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House Bill 776 - College and Universities, FY23 appropriation and FY22 Supplemental

House Bill 776 - College and Universities, FY23 appropriation and FY22 Supplemental

Fred Birnbaum
March 15, 2022

The Idaho Spending Index examines appropriation bills on several fronts to add important context to lawmakers’ discussions as they are considered on the floor of the House and Senate. Among the issues we look at in drawing a conclusion about a budget:

Does the agency requesting these funds serve a proper role of government? Has wasteful or duplicative spending been identified within the agency, and if so, has that spending been eliminated or corrected? Does the budget examine existing spending to look for opportunities to contain spending, e.g., through a base reduction? If there is a maintenance budget, is that maintenance budget appropriate? Are the line items appropriate in type and size, and are they absolutely necessary for serving the public? Does the budget contemplate the addition of new employees or programs? Does the appropriation increase dependency on the federal government?

Our analysis is intended to provide lawmakers and their constituents with a frame of reference for conservative budgeting, by summarizing whether appropriation measures contain items that are sincerely objectionable or sincerely supportable.

Bill description: House Bill 776 appropriates $643,047,500 and 4,749.43 full-time positions to the Colleges and Universities for the 2023 fiscal year, and includes a FY22 supplemental.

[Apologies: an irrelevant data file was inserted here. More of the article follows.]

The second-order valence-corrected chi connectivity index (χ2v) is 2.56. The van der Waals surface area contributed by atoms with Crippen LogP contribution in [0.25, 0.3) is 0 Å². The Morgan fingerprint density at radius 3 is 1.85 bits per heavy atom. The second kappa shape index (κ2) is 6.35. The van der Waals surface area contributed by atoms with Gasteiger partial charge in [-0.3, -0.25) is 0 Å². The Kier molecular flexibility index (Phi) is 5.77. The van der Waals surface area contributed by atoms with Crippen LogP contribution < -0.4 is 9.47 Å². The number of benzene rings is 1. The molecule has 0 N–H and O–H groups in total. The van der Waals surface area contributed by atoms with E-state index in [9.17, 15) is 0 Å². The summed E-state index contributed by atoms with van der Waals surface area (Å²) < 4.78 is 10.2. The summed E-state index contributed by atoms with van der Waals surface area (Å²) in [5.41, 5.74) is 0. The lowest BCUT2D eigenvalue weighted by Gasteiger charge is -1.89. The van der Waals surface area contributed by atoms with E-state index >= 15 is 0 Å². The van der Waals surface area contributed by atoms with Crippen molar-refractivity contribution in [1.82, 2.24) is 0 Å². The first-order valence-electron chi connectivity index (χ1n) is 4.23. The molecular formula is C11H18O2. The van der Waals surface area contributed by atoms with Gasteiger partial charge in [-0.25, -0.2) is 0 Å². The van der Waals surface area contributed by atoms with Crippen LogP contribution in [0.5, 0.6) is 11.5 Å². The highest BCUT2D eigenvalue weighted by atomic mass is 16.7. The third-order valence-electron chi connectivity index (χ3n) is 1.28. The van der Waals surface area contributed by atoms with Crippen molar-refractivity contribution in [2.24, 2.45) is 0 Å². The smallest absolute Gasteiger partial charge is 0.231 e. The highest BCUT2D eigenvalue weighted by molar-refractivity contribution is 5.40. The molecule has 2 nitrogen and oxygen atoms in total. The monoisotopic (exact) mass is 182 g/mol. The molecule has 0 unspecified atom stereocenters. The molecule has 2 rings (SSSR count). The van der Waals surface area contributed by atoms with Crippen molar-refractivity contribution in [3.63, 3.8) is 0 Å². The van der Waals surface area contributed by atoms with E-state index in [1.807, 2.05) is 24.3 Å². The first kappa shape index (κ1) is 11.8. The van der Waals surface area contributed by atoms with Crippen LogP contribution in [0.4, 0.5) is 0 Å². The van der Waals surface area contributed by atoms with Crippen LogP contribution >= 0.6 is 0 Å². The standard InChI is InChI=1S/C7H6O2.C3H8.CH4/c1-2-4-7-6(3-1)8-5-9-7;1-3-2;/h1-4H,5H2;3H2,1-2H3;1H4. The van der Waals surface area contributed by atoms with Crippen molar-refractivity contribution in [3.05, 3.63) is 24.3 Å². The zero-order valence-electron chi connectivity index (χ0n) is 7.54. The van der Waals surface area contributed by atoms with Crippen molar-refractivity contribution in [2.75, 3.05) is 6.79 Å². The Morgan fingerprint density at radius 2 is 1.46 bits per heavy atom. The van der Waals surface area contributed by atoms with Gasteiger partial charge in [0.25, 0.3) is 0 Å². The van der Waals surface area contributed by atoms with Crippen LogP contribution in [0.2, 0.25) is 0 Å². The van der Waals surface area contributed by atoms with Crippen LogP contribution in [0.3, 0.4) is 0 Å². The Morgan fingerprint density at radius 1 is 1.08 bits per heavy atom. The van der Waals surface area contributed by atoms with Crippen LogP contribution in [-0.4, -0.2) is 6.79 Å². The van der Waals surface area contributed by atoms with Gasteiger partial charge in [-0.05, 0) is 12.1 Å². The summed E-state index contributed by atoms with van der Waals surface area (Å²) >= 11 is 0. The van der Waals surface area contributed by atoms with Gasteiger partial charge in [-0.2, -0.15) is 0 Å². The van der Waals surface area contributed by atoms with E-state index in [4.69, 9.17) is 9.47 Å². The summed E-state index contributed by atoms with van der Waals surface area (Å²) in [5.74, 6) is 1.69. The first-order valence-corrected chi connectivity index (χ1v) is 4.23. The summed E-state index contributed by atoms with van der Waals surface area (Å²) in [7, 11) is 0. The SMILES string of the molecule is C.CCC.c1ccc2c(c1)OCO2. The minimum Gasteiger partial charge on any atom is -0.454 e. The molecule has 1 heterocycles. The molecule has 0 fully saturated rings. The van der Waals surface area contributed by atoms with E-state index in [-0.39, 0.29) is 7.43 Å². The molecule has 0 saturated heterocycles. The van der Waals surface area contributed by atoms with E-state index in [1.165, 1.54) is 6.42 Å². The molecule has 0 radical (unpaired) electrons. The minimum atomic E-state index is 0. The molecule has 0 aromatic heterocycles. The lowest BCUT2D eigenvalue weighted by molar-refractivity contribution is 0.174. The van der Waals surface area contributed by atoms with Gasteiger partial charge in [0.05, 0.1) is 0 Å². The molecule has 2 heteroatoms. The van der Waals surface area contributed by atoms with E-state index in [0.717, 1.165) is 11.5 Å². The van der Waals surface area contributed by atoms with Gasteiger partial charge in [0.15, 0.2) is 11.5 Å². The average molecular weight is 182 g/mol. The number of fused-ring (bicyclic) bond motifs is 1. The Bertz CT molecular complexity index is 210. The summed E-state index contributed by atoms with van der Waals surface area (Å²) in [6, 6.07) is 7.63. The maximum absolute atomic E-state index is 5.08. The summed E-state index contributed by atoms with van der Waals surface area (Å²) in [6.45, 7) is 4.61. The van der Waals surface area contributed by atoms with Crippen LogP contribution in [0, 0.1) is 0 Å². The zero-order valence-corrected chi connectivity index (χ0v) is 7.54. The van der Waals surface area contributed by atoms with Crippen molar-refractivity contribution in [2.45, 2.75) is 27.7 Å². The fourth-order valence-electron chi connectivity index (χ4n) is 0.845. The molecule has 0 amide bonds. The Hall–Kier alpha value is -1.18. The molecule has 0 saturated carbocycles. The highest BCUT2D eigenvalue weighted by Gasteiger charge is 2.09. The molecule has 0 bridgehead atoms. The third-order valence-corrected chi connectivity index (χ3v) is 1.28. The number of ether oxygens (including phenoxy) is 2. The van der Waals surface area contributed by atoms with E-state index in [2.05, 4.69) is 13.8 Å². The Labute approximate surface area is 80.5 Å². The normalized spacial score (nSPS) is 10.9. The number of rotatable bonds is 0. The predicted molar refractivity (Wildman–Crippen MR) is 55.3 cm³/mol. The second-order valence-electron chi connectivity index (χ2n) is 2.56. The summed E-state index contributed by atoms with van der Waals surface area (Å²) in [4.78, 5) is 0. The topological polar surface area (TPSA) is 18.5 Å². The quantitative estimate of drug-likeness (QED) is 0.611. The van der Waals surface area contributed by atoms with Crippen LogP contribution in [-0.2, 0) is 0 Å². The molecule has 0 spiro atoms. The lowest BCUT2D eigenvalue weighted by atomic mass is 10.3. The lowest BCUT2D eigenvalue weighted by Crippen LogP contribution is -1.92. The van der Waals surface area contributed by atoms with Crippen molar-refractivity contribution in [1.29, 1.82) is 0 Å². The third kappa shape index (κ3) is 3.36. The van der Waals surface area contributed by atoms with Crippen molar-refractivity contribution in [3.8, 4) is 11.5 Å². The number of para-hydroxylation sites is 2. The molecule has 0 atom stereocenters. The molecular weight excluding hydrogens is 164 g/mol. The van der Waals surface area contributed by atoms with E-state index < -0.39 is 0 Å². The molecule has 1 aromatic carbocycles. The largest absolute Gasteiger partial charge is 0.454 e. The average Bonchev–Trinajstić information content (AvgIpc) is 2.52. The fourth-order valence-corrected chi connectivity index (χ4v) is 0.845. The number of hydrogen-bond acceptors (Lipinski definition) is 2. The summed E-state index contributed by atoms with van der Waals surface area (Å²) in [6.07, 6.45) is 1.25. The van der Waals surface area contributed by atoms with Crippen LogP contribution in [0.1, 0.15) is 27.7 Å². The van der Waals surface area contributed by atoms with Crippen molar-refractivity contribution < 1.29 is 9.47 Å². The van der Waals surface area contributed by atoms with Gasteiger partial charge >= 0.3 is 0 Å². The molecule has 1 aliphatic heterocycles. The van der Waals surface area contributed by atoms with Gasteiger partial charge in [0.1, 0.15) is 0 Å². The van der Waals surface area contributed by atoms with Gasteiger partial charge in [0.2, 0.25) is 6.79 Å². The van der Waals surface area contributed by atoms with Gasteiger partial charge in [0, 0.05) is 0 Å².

Rating: -1

During the 2022 session, the legislature reduced the College and University appropriation by $2.5 million (really a decrease in the increase) so that Universities would get the message about ceasing the promulgation of leftist social justice advocacy which included but was not limited to Critical Race Theory and other related social justice programming. 

Last year's House Bill 377 was also adopted to address the discriminatory practices associated with compelling students to affirm discriminatory beliefs. The bill’s language apparently was not strong enough to change the Universities’ social justice practices. 

In presentations to the Joint Finance and Appropriations Committee, the University Presidents denied that they were engaged in social justice promotion, or denied that the promotion of Diversity, Equity, and Inclusion was a problem. 

This appropriation bill rewards Universities with a fully funded 5% pay increase, which in part dips into the Higher Education Stabilization Fund (HESF) to the tune of $4 million. The State Board of Education, while welcoming the 5% increase, decried the use of HESF in this manner. It is supposed to be a rainy day fund. 

This bill provides an 8% General Fund increase to the Colleges, which sends the message that non-compliance with the intent of the legislature has no consequences.

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